Christmas came and went, which means you're now likely starting to think about disposing of that tree, taking down those decorations, and tossing those 2021 Christmas cards. Although the vast majority of them are probably made from regular paper, certain materials often used to decorate cards can't necessarily be handled and disposed of like regular paper — that's why we're giving an in-depth tutorial on how to recycle Christmas cards, sustainably.
Keeping non-recyclables out of the recycling bin is crucial to divert waste properly, and create less work for your local municipality.
"Christmas cards are a great way to send a message of love to family and friends during the festive season – especially after the COVID-19 pandemic has limited physical contact – but, once celebrations end, they can easily add to January waste," reads an article from Country Living titled 7 creative ideas for reusing and recycling Christmas cards.
The pandemic has revived the Christmas card industry, which in turn, creates more waste.
"In 2020, lockdown restrictions lead to a huge spike in the number of Christmas cards being sent," the article continues. "Research revealed that searches for 'charity Christmas cards' reached a 16-year-peak and, compared to December 2019, they were up 144 percent. So, with the planet in mind, it's more important than ever that we recycle Christmas cards this year and make it a habit for years to come."
Here's how to tell if your Christmas cards are recyclable:
More and more brands have started making eco-friendly Christmas cards, to make your holiday festivities more sustainable. But how you can tell if a card is eco-friendly or recyclable at all? You can most likely tell if a card is plantable or compostable, based on the composition of the paper.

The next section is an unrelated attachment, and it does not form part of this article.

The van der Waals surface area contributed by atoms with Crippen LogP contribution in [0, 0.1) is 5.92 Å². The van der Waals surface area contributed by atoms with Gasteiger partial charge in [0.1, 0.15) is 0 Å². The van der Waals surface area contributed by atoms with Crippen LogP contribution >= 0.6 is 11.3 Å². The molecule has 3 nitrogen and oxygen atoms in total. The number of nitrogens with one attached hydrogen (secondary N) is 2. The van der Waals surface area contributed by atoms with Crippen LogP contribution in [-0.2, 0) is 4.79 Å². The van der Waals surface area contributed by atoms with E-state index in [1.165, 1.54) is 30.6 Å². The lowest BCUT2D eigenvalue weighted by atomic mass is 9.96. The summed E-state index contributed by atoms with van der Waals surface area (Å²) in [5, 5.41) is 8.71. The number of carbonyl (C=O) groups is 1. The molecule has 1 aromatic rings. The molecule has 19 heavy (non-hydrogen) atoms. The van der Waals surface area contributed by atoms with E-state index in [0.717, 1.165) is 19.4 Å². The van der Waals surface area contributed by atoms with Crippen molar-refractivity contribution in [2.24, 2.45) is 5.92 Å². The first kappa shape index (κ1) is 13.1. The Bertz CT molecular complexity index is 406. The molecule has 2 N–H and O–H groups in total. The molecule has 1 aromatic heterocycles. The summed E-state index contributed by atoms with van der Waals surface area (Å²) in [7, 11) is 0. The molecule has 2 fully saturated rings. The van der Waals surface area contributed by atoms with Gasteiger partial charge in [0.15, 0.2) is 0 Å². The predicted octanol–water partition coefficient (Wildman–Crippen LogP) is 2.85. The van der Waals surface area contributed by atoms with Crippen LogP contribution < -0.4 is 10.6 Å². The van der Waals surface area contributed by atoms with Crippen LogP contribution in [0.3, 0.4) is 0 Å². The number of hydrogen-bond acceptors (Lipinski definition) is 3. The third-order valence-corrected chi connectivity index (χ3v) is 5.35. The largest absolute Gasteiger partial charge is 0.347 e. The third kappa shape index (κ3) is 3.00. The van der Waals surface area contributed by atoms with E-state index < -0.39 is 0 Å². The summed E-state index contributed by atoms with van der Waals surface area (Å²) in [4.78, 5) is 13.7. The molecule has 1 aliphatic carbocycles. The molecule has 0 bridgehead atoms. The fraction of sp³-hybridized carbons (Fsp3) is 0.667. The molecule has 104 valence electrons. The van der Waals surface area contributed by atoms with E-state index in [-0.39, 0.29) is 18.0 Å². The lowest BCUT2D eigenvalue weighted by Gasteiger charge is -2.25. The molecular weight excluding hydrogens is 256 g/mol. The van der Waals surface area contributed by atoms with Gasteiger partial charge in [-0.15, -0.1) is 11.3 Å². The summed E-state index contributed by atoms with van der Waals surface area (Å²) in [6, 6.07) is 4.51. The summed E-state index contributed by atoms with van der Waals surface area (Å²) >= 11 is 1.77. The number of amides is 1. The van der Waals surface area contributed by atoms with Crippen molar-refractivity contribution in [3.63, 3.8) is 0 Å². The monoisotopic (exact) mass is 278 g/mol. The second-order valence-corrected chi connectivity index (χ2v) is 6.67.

And if it's 100 percent recyclable, according to Express UK, the card will most likely have a recycling symbol on the back of it.
If not, cards made from plain paper can mostly be recycled.
"Most cards are paper-based and can be recycled, along with their envelopes, either in your household recycling collection, at local recycling points such as household waste recycling centres or at collection banks in supermarket car parks and the like," reads an excerpt from Recycle Now.
But, anything with glitter, ribbons, a plastic-y coating, jewels, foil, or other doodads cannot be recycled like the other cards.
Likewise, batteries should be disposed of at proper receptacles, so they don't leach chemicals or catch on fire.
Tossing incorrect materials into the recycling bin can contaminate other recyclable materials. It also creates more work for the employees at your local municipality, and it can even create issues with the machines there. Therefore, it's important to abide by these recycling rules.
Not all gift wrap is recyclable, either.
Likewise, even though wrapping paper has "paper" in the name, most gift wrap is not recyclable. Those that are made from actual paper and tear easily are likely recyclable. But those that appear to be metallic, include glitter, foil, plastic laminate, or other materials that aren't made from paper cannot go in the recycling bin.
This also applies to ribbons, tape, bows, and other decorations that might adorn your gifts. Anything that cannot be recycled should go in landfill trash. For embellishments like bows and ribbons, though, we recommend saving for next year. We promise they won't go out of style.
And if you want to divert as much waste as possible, we recommend opting for an eco-friendly gift wrap alternative — you can make it part of the present, which is the best kind of gift receptacle, if you ask us.